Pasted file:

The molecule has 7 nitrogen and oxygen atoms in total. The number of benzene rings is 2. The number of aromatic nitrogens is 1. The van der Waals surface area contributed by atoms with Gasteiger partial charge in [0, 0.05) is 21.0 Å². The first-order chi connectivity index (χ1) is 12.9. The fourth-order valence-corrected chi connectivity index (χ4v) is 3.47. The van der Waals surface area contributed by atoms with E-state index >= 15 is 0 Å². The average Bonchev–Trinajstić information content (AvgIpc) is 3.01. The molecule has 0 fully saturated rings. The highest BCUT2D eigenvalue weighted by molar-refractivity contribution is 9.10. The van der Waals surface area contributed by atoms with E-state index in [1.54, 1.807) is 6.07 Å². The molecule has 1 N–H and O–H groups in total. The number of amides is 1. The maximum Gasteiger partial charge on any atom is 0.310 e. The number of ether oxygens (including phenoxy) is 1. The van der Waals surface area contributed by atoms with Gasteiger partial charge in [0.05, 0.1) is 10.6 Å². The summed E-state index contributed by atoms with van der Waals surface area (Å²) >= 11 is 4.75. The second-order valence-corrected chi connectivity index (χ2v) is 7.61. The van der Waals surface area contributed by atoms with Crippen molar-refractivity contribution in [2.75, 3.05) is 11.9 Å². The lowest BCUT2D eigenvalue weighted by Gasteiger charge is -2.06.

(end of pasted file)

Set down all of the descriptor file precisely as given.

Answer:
The molecule has 7 nitrogen and oxygen atoms in total. The number of benzene rings is 2. The number of aromatic nitrogens is 1. The van der Waals surface area contributed by atoms with Gasteiger partial charge in [0, 0.05) is 21.0 Å². The first-order chi connectivity index (χ1) is 12.9. The fourth-order valence-corrected chi connectivity index (χ4v) is 3.47. The van der Waals surface area contributed by atoms with E-state index >= 15 is 0 Å². The average Bonchev–Trinajstić information content (AvgIpc) is 3.01. The molecule has 0 fully saturated rings. The highest BCUT2D eigenvalue weighted by molar-refractivity contribution is 9.10. The van der Waals surface area contributed by atoms with E-state index in [1.54, 1.807) is 6.07 Å². The molecule has 1 N–H and O–H groups in total. The number of amides is 1. The maximum Gasteiger partial charge on any atom is 0.310 e. The number of ether oxygens (including phenoxy) is 1. The van der Waals surface area contributed by atoms with Gasteiger partial charge in [0.05, 0.1) is 10.6 Å². The summed E-state index contributed by atoms with van der Waals surface area (Å²) >= 11 is 4.75. The second-order valence-corrected chi connectivity index (χ2v) is 7.61. The van der Waals surface area contributed by atoms with Crippen molar-refractivity contribution in [2.75, 3.05) is 11.9 Å². The lowest BCUT2D eigenvalue weighted by Gasteiger charge is -2.06.